Tag Archives: family

The Adults are Infiltrating! Oh no!

The scuttlebutt from C-net this morning says that teens are beginning to get weary of Facebook…that it is getting too complicated and fraught with too much visibility for them to chatter comfortably.

I think this is so funny.  Here’s a salient paragraph: SOURCE: http://news.cnet.com/8301-1023_3-57572154-93/why-teens-are-tiring-of-facebook/

For tweens and teens, Instagram — and, more recently, SnapChat, an app for sending photos and videos that appear and then disappear — is the opposite of Facebook: simple, seemingly secret, and fun. Around schools, kids treat these apps like pot, enjoyed in low-lit corners, and all for the undeniable pleasure and temporary fulfillment of feeling cool. Facebook, meanwhile, with its Harvard dormroom roots, now finds itself scrambling to keep up with the tastes of the youngest trendsetters — even as it has a foothold on millions of them since it now owns Instagram.

Teens have always lurked in corners with clandestine activities, and the “getting away with it” is more of the excitement than the content..be it drugs, sex, or exhibitionism.  I’m old enough to remember sneaking up to “the balcony” in the local movie theater where teens could get away with “making out” .  The activities done up in the balcony in those days were kissing, and a bit of petting.  You could put your arm around your girlfriend, or kiss your boyfriend without it being spotted by someone’s parents.

I personally remember carrying a pair of high heels and a lipstick in a brown bag while ostensibly walking to school.  I walked instead to the little railroad station,  donned my high heels and lipstick in the restroom, and took the train into Philadelphia where I wowwed everyone there with my glamour. drawing OF TEEN No one knew, I believed.  Hm.  If a neighbor saw me on the train and told my parents, my parents were wise enough not to mention it..but would have certainly mentioned it, if it had been done repeatedly.  I blush to think of it.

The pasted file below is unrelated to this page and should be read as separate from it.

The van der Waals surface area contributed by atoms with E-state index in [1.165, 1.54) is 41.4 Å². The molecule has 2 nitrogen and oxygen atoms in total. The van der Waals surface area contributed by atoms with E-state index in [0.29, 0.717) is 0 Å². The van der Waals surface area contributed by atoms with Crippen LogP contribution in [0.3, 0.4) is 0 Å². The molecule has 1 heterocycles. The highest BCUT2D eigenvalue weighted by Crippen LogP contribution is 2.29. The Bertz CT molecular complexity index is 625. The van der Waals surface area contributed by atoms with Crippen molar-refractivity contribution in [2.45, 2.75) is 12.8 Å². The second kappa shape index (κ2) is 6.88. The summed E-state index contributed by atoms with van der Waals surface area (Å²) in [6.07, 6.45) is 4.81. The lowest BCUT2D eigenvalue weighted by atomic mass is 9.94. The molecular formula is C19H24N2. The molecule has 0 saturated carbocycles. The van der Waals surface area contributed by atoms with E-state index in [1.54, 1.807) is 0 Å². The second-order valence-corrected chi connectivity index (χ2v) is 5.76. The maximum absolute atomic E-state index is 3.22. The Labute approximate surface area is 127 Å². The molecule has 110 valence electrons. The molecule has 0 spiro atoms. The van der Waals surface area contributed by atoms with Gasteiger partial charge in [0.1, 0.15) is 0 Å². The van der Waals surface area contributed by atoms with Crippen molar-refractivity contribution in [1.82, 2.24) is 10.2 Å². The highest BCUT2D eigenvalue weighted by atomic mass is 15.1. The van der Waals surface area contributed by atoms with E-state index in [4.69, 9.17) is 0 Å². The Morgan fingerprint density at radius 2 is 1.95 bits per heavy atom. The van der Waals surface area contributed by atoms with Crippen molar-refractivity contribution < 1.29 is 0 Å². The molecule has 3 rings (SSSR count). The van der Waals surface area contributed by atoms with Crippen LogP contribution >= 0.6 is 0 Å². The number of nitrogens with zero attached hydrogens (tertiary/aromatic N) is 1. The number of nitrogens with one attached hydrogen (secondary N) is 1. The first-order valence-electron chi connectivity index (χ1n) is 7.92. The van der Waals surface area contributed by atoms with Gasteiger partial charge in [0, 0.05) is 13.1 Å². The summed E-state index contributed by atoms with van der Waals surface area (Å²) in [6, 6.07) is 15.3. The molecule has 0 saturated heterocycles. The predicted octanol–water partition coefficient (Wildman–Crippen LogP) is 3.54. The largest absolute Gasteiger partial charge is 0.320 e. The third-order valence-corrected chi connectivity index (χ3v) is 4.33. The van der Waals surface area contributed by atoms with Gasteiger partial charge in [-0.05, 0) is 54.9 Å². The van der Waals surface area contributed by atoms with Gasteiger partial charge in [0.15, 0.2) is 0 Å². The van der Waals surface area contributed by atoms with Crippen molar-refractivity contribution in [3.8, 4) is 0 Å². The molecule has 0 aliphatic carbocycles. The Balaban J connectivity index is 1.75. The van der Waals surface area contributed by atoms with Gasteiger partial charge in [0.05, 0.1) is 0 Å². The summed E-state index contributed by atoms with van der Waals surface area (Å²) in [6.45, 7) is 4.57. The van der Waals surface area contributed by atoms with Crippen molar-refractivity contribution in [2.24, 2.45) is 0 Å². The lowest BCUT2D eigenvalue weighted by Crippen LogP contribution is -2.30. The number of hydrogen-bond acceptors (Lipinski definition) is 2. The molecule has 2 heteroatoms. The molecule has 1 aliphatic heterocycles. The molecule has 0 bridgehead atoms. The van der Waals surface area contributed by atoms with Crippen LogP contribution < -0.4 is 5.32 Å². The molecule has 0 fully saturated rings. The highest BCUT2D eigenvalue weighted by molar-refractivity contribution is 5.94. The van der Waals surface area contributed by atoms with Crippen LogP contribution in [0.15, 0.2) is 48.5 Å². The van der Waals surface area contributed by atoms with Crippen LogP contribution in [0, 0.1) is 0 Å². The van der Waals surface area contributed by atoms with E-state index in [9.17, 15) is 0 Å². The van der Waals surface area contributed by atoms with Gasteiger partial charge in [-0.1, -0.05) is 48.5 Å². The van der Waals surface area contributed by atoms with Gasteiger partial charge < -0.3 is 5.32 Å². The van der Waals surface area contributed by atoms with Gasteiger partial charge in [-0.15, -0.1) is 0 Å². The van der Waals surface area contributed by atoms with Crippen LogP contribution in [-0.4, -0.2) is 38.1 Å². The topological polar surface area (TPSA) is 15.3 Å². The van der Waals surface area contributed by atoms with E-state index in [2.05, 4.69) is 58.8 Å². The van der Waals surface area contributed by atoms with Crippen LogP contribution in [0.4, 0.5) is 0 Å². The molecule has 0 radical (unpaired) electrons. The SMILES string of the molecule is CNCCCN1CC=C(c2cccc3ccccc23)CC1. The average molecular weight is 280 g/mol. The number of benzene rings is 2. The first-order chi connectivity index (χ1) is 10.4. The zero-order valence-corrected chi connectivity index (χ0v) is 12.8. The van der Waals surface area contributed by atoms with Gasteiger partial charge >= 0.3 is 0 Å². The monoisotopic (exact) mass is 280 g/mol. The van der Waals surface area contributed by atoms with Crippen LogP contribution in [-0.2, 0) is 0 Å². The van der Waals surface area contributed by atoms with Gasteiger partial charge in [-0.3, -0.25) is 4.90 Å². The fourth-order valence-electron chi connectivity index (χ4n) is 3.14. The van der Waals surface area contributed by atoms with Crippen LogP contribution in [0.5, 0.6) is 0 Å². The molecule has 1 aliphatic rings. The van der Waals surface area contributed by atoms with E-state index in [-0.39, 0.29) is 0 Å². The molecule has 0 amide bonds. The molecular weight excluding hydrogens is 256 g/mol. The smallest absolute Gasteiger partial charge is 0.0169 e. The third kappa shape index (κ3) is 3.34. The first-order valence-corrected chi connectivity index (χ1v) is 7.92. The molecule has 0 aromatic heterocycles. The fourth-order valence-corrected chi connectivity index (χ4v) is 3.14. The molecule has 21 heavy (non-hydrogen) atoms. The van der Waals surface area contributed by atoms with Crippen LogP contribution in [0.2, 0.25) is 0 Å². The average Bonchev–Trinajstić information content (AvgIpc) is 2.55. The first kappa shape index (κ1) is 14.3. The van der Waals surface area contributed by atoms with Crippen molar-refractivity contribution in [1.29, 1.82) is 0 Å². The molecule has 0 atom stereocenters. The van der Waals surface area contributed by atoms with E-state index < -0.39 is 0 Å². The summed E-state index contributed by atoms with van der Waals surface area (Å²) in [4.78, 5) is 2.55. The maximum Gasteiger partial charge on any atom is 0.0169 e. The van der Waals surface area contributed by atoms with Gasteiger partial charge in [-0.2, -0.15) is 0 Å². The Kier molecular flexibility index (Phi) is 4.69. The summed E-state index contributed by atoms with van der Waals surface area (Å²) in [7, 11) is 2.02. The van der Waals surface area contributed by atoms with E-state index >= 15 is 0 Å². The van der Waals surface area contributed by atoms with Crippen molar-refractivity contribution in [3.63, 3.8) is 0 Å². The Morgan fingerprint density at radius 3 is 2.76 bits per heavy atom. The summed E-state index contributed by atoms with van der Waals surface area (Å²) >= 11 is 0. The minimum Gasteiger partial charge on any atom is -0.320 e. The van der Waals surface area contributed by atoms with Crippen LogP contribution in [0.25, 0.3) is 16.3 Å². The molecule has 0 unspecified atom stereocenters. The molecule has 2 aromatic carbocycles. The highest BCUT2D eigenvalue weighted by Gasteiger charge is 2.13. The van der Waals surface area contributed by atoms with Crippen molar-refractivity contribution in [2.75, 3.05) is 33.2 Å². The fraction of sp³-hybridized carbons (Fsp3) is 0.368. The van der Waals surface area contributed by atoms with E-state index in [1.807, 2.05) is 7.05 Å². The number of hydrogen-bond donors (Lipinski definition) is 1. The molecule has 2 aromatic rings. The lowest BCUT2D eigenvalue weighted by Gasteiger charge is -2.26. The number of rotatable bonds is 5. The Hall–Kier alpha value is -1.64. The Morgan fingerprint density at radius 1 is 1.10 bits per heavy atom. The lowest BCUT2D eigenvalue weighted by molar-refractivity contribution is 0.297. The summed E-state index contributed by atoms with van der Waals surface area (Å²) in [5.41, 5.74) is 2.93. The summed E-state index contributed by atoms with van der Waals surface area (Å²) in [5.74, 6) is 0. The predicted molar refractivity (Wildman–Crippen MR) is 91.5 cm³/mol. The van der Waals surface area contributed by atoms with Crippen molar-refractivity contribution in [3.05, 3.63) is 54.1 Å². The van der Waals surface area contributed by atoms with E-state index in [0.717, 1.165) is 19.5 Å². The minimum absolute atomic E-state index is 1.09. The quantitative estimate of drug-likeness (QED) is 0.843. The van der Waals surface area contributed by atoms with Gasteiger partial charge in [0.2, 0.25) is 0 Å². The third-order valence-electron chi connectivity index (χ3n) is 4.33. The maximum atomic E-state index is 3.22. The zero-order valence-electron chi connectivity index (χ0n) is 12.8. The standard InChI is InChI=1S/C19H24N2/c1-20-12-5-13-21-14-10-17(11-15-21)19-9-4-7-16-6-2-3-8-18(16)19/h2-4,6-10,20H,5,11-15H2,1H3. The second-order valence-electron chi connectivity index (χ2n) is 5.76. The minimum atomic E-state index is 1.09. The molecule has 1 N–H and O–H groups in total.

But, here I am,  a Facebook lurker (I only allow close friends), and my grown children’s entries are one of the delights of my life.  I have grandchildren on Facebook, but I only link with one of them…he is approaching “middle age.”  So..not exactly a teen.

I’m glad!  Just as I am happy to eat in a sit-down restaurant where the floors don’t throb and people with sixteen pierced places on their faces don’t serve me hamburgers,  I am sort of relieved that the teens are taking their trash-talk and quasi-porn selves to some other venue.  I am sick of seeing faces of sweet little kids with their tongues hanging out and rude hand gestures.  Let them do it behind the barn,  or in SnapChat, which I didn’t click on, by the way.  I have no idea what’s in that link in the quote above.